That doesn't mean that its members shouldn't have an opinion and I found Professor Tom Devine's story of his journey from being an intended No voter to making his mind  up recently that he will be voting Yes very interesting. The reasons he gave for the Union being past its sell by date were insightful and not what you would normally find in the debate. Link to article available here

Without doubt individual Catholic clergy have differing opinions but that is their right as individuals as long as they use right terminology and context. Looking around lines have been crossed I feel when rendering to God and Caesar. 

The Free Presbyterian Church of Scotland have officially argued that any change to the constitution would be "a provocation against God" .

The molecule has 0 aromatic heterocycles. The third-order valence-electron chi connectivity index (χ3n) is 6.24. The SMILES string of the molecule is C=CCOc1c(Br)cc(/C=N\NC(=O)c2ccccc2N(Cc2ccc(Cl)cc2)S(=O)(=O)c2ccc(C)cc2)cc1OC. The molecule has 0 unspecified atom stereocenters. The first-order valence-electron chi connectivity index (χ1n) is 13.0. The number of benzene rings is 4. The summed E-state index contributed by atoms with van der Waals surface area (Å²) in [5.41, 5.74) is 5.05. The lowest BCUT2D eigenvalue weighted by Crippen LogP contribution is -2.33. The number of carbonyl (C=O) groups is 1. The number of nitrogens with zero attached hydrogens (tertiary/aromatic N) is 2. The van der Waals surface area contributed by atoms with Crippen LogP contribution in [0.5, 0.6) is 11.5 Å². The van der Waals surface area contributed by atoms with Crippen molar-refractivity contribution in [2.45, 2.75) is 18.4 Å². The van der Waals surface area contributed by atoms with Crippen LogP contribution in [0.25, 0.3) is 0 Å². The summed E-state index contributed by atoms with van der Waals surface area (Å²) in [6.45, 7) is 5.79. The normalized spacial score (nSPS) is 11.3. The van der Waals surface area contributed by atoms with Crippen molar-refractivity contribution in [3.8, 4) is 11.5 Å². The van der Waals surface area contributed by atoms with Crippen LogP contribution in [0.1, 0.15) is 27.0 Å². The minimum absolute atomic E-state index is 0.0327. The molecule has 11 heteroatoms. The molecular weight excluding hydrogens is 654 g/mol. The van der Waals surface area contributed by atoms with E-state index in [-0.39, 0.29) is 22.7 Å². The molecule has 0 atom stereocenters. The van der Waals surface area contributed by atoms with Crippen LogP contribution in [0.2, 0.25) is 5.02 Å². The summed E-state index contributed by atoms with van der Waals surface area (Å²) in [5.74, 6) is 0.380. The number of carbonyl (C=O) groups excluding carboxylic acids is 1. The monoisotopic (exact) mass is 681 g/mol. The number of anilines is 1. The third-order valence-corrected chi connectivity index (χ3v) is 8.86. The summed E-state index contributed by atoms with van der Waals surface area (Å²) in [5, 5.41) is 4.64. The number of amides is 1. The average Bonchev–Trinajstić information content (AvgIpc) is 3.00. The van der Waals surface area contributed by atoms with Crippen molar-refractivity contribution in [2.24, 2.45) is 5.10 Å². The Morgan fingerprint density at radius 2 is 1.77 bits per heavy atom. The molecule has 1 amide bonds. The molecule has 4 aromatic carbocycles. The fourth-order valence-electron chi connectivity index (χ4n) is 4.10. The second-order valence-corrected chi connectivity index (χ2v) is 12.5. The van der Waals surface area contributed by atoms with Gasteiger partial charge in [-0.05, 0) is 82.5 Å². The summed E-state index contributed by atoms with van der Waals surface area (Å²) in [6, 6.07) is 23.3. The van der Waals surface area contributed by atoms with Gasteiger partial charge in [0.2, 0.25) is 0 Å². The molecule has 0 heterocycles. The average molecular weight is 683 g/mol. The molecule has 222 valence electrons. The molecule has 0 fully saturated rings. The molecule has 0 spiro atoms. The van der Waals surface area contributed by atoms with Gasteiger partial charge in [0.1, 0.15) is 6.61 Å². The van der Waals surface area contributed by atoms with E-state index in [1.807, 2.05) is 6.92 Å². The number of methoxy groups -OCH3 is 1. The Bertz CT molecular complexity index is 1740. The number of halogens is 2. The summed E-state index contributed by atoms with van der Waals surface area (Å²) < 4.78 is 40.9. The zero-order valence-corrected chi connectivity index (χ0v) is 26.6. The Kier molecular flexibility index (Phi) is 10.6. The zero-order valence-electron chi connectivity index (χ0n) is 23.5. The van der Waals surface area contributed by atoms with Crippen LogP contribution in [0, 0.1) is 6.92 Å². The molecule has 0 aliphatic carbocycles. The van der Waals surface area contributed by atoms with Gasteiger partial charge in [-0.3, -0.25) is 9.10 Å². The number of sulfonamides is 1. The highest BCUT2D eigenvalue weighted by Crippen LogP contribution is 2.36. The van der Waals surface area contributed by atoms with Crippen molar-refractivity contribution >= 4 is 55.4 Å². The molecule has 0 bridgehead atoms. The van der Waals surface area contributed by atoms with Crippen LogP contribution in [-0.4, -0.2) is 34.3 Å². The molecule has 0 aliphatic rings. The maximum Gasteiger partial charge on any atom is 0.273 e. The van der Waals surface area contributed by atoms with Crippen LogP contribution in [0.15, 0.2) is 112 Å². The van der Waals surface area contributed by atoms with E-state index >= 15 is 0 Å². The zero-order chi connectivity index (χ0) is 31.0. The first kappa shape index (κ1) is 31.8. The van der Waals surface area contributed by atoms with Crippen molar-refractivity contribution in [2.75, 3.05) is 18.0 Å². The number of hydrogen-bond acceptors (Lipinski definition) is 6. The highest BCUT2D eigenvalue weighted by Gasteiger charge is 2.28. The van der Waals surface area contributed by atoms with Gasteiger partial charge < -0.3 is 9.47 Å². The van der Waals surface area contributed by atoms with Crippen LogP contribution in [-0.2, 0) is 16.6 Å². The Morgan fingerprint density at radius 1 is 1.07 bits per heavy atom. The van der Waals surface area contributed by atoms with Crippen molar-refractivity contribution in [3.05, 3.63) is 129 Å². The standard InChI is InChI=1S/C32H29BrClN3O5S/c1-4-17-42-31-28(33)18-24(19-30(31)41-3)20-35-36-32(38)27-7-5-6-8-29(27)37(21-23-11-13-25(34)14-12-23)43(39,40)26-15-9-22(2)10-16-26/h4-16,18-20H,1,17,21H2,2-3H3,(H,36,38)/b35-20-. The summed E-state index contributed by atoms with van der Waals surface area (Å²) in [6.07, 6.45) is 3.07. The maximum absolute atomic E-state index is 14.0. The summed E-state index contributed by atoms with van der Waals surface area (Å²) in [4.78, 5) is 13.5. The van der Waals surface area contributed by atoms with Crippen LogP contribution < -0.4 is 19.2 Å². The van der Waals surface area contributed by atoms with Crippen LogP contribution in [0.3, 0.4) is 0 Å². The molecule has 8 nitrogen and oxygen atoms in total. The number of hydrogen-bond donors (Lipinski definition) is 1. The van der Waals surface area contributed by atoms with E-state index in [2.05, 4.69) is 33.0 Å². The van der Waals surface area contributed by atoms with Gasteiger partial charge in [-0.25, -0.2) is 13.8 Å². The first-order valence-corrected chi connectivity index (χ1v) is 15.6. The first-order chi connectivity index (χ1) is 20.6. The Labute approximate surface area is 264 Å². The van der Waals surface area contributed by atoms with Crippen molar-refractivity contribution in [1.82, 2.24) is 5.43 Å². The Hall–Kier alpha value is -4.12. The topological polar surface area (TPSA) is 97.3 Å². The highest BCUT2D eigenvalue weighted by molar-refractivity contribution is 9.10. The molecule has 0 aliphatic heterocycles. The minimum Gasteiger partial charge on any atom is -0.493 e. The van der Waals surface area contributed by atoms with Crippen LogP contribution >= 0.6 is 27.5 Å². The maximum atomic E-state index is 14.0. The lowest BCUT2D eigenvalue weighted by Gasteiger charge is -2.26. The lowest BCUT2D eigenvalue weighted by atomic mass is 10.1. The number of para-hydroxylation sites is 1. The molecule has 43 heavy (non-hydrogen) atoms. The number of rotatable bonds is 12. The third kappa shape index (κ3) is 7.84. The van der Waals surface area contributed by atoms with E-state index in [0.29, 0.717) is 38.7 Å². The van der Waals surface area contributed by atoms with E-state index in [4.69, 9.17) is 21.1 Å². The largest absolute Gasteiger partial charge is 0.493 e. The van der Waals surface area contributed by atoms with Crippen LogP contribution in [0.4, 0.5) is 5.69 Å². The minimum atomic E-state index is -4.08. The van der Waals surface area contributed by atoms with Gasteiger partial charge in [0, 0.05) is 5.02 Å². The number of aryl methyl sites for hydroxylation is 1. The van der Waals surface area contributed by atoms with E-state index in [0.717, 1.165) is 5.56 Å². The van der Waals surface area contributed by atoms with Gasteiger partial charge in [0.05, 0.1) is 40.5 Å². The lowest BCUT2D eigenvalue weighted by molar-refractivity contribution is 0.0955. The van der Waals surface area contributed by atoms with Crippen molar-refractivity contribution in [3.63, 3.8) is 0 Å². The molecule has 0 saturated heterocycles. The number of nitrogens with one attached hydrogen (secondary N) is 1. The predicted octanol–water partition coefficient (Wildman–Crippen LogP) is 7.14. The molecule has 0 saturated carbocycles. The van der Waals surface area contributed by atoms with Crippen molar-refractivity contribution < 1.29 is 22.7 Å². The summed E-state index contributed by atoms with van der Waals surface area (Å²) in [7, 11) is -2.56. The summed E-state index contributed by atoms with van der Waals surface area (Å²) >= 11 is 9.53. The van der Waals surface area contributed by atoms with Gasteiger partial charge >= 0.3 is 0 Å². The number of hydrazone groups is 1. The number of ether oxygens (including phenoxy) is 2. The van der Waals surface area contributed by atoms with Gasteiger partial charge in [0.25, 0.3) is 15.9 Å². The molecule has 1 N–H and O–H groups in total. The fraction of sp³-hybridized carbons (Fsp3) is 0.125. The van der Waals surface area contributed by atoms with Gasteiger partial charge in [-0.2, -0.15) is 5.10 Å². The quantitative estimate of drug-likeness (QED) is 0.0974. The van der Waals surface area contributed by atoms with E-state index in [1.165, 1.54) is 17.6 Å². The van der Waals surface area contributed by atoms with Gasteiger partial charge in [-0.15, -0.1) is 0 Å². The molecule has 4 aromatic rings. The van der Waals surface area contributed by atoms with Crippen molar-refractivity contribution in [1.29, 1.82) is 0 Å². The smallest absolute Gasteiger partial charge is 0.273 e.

The Church of Scotland seems to think their Free Presbyterian brothers do not know the mind of God as well as they think. "Self-determination for any nation is a good political principle that the Church supports and this includes the right of the electorate to vote for or against constitutional change" says this spokesperson of the Kirk quoted here on their official website. 


Then again this Free Church of Scotland minister thinks Christians can not be pro-independence in good conscience. Although to be fair there is public support for both sides from among their office-bearers, citing a Christian's use of "good conscience" in this debate is dangerous ground when so many of his colleagues disagree. Google for example "Calvin Luther Conscience Interpretation of Scripture".


Pope Francis has even been embroiled in this although I believe unintentionally and as a result of maximum spin from certain quarters. Nevertheless, worse for me than the fact Pope Francis was being spun mostly as being anti-scottish independence was to see him reduced to being a a sort of David Bowie or J K Rowling type figure. Or for that matter, a sort of Professor Tom Devine figure.